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Why do the cores of stars spin more slowly than expected?

Why do the cores of stars spin more slowly than expected?
Simulation showing the intense magnetic field generated inside the radiative layer of a star (white lines). The magnetic field generates strong turbulence in the plasma (blue lines) in the internal regions of the star, which spin down. Since the magnetic field is toroidal (torus- or doughnut-shaped) and located deep in the radiative region, it is hidden from the exterior. Credit: Petitdemange et al.

Under certain conditions, the cores of stars contract. When this happens, they start to spin faster than the external layers of the star. However, the study of oscillations in stars, asteroseismology, has uncovered an astonishing phenomenon: The cores of such stars actually rotate more slowly than calculations predict. Why is this so?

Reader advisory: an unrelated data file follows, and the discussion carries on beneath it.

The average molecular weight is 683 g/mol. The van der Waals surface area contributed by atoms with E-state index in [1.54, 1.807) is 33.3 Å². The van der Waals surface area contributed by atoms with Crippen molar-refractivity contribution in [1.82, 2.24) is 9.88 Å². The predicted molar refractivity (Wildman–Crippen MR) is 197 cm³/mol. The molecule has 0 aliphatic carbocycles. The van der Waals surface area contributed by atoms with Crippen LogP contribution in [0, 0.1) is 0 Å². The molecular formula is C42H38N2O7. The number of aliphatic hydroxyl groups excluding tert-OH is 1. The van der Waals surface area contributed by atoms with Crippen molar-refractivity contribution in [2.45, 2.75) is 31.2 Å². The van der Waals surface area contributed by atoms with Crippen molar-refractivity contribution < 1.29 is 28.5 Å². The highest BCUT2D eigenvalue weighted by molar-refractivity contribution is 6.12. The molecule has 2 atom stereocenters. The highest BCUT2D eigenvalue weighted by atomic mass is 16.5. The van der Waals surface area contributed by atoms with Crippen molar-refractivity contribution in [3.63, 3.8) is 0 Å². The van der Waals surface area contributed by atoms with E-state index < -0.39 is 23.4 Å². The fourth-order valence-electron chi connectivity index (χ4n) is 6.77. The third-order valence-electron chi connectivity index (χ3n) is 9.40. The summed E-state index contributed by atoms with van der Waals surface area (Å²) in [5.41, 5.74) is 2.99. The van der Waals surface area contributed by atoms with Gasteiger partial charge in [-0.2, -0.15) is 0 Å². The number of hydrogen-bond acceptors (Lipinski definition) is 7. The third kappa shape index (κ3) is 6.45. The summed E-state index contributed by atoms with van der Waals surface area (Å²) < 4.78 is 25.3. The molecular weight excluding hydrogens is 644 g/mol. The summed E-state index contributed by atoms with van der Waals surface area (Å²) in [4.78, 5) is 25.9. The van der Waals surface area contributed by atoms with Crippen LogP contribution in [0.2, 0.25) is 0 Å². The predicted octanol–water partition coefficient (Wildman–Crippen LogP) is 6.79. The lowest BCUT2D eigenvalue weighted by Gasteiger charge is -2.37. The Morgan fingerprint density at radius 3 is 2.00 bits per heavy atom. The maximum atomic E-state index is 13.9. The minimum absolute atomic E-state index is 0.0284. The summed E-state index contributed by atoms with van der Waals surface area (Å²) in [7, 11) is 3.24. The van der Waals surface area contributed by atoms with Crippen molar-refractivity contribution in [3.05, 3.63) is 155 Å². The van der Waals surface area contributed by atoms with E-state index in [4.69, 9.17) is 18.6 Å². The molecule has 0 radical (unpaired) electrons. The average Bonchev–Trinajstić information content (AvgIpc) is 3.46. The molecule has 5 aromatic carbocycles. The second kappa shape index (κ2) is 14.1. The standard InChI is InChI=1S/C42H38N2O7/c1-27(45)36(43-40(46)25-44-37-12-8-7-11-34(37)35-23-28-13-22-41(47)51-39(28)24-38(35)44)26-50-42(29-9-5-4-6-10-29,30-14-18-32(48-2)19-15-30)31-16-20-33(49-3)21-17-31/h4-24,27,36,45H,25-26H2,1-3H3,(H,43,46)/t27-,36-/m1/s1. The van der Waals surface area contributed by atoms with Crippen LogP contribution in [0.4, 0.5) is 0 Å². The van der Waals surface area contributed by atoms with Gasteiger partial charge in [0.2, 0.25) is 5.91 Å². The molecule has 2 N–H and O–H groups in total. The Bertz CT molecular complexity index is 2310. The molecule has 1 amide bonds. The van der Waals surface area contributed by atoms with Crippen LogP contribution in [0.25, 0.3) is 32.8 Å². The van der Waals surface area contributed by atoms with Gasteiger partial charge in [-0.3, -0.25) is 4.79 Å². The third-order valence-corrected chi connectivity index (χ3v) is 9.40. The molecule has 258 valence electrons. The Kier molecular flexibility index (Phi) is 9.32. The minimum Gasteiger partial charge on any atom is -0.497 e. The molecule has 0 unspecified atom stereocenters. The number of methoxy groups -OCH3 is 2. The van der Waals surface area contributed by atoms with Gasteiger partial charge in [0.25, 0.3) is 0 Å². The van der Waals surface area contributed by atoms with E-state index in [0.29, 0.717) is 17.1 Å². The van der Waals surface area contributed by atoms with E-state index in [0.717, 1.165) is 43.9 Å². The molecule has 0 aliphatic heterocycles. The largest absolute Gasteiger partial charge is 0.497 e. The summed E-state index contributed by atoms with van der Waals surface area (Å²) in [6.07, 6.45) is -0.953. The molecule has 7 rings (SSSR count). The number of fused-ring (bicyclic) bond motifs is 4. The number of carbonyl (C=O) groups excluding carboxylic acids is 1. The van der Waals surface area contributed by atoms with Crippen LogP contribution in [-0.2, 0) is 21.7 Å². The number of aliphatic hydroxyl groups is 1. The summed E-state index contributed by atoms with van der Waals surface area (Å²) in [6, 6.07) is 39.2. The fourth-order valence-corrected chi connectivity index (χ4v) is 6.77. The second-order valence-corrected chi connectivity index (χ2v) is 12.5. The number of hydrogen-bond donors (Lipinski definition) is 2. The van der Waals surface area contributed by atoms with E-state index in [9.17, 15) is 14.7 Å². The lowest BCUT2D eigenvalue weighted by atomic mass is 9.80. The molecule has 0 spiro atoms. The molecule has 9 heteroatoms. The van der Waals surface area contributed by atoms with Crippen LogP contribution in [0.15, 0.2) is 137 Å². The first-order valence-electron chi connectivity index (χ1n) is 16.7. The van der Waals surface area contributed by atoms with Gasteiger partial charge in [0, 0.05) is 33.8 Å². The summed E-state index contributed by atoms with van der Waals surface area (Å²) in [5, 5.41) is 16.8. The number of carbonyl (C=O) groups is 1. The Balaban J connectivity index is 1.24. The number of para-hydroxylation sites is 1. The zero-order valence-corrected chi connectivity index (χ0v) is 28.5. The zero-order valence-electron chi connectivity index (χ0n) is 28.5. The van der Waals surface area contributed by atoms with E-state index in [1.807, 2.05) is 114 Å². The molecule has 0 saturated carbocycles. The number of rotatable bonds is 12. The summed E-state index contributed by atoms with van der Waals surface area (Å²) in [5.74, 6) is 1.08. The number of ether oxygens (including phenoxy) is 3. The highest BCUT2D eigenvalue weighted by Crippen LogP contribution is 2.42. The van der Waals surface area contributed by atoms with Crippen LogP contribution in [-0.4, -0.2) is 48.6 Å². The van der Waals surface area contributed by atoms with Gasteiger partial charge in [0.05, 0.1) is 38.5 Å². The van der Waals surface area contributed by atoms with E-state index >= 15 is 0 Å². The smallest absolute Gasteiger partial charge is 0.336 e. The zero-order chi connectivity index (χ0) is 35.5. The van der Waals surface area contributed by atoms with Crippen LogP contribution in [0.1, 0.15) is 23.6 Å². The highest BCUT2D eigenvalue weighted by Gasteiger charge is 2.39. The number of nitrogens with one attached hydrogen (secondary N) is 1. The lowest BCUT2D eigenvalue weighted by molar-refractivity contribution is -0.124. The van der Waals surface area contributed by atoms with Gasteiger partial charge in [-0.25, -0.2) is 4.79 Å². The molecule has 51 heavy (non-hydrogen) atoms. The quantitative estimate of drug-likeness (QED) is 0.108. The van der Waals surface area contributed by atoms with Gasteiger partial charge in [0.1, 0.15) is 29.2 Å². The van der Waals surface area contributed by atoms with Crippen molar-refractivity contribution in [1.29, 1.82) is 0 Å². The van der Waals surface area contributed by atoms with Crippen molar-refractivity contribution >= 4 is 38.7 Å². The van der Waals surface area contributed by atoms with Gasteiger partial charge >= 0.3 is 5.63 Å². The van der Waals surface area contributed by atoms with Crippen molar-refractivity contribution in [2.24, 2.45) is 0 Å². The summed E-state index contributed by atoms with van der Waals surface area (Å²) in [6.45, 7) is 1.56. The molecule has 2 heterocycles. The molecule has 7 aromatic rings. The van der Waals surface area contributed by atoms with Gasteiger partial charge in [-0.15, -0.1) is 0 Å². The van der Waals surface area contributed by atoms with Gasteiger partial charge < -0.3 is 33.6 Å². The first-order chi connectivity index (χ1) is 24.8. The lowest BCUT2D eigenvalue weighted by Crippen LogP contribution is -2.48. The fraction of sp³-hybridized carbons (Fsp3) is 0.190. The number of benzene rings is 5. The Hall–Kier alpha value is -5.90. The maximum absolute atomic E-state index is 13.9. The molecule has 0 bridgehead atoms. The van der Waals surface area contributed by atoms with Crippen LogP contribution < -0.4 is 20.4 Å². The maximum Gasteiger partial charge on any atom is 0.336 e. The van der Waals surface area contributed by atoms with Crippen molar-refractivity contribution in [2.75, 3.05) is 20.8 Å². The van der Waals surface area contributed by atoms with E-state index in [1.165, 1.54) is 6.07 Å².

Three French scientists from CNRS, INRIA and ENS-PSL have studied this question and report their findings in an article published in Science on January 19, 2023. Their , which model plasma flow in the deep layers of a star, have shown that the slowing down of the core can be produced by an . More specifically, plasma flow can amplify a to the point where it generates strong turbulent motions. Such turbulence may further amplify the magnetic field until it causes the star's core to spin down.

The results obtained with the research team's simulations are also in agreement with asteroseismological observations of many stars. In addition, the simulations show that the magnetic field would be hidden by the outer layers of the star, which explains why no magnetic field of this kind has yet been measured with current techniques.

More information: Ludovic Petitdemange et al, Spin-down by dynamo action in simulated radiative stellar layers, Science (2023). DOI: 10.1126/science.abk2169

Journal information: Science

Provided by CNRS

Citation: Why do the cores of stars spin more slowly than expected? (2023, January 30) retrieved 20 February 2024 from
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